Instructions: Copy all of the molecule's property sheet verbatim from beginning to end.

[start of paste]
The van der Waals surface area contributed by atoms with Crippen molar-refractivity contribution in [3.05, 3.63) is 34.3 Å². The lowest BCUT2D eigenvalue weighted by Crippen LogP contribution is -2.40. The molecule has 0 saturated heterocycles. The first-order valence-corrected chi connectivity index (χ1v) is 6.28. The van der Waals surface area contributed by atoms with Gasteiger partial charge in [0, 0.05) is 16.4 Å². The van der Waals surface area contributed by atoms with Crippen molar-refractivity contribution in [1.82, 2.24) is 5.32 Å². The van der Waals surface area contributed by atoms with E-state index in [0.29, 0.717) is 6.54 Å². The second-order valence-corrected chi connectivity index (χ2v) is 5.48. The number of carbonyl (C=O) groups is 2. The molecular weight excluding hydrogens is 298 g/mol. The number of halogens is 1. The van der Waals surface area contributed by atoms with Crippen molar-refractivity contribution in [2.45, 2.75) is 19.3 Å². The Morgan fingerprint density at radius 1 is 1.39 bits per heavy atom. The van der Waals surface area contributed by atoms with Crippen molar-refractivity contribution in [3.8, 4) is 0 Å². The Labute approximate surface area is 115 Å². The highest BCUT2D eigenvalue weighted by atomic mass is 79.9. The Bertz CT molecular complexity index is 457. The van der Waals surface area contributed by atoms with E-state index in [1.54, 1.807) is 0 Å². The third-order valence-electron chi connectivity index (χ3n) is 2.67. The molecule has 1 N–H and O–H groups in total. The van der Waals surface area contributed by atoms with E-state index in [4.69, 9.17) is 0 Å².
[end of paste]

The van der Waals surface area contributed by atoms with Crippen molar-refractivity contribution in [3.05, 3.63) is 34.3 Å². The lowest BCUT2D eigenvalue weighted by Crippen LogP contribution is -2.40. The molecule has 0 saturated heterocycles. The first-order valence-corrected chi connectivity index (χ1v) is 6.28. The van der Waals surface area contributed by atoms with Gasteiger partial charge in [0, 0.05) is 16.4 Å². The van der Waals surface area contributed by atoms with Crippen molar-refractivity contribution in [1.82, 2.24) is 5.32 Å². The van der Waals surface area contributed by atoms with E-state index in [0.29, 0.717) is 6.54 Å². The second-order valence-corrected chi connectivity index (χ2v) is 5.48. The number of carbonyl (C=O) groups is 2. The molecular weight excluding hydrogens is 298 g/mol. The number of halogens is 1. The van der Waals surface area contributed by atoms with Crippen molar-refractivity contribution in [2.45, 2.75) is 19.3 Å². The Morgan fingerprint density at radius 1 is 1.39 bits per heavy atom. The van der Waals surface area contributed by atoms with Crippen molar-refractivity contribution in [3.8, 4) is 0 Å². The Labute approximate surface area is 115 Å². The highest BCUT2D eigenvalue weighted by atomic mass is 79.9. The Bertz CT molecular complexity index is 457. The van der Waals surface area contributed by atoms with E-state index in [1.54, 1.807) is 0 Å². The third-order valence-electron chi connectivity index (χ3n) is 2.67. The molecule has 1 N–H and O–H groups in total. The van der Waals surface area contributed by atoms with E-state index in [4.69, 9.17) is 0 Å².